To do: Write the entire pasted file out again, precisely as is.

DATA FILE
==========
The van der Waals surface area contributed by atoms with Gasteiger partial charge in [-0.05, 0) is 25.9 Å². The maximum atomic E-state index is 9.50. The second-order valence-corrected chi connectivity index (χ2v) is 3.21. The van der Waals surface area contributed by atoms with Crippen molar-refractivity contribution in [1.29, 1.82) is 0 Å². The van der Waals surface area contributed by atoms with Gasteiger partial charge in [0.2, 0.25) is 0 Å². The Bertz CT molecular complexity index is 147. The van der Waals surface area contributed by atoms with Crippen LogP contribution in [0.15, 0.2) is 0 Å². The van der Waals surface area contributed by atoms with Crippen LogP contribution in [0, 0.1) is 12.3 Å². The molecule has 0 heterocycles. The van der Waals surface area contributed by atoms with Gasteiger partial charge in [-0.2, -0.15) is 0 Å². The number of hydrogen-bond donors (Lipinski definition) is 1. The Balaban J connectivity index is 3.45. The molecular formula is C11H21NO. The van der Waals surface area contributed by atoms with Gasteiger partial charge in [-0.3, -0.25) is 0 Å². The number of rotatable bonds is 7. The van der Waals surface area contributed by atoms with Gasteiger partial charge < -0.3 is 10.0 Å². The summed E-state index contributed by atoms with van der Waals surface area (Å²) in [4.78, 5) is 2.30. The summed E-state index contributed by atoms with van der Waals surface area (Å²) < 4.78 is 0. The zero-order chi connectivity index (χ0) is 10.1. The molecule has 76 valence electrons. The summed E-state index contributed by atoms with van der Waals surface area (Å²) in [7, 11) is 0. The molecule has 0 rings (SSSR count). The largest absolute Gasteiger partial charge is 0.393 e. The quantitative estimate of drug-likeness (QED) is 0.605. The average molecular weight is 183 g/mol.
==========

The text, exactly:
The van der Waals surface area contributed by atoms with Gasteiger partial charge in [-0.05, 0) is 25.9 Å². The maximum atomic E-state index is 9.50. The second-order valence-corrected chi connectivity index (χ2v) is 3.21. The van der Waals surface area contributed by atoms with Crippen molar-refractivity contribution in [1.29, 1.82) is 0 Å². The van der Waals surface area contributed by atoms with Gasteiger partial charge in [0.2, 0.25) is 0 Å². The Bertz CT molecular complexity index is 147. The van der Waals surface area contributed by atoms with Crippen LogP contribution in [0.15, 0.2) is 0 Å². The van der Waals surface area contributed by atoms with Crippen LogP contribution in [0, 0.1) is 12.3 Å². The molecule has 0 heterocycles. The van der Waals surface area contributed by atoms with Gasteiger partial charge in [-0.2, -0.15) is 0 Å². The number of hydrogen-bond donors (Lipinski definition) is 1. The Balaban J connectivity index is 3.45. The molecular formula is C11H21NO. The van der Waals surface area contributed by atoms with Gasteiger partial charge in [-0.3, -0.25) is 0 Å². The number of rotatable bonds is 7. The van der Waals surface area contributed by atoms with Gasteiger partial charge < -0.3 is 10.0 Å². The summed E-state index contributed by atoms with van der Waals surface area (Å²) in [4.78, 5) is 2.30. The summed E-state index contributed by atoms with van der Waals surface area (Å²) < 4.78 is 0. The zero-order chi connectivity index (χ0) is 10.1. The molecule has 76 valence electrons. The summed E-state index contributed by atoms with van der Waals surface area (Å²) in [7, 11) is 0. The molecule has 0 rings (SSSR count). The largest absolute Gasteiger partial charge is 0.393 e. The quantitative estimate of drug-likeness (QED) is 0.605. The average molecular weight is 183 g/mol.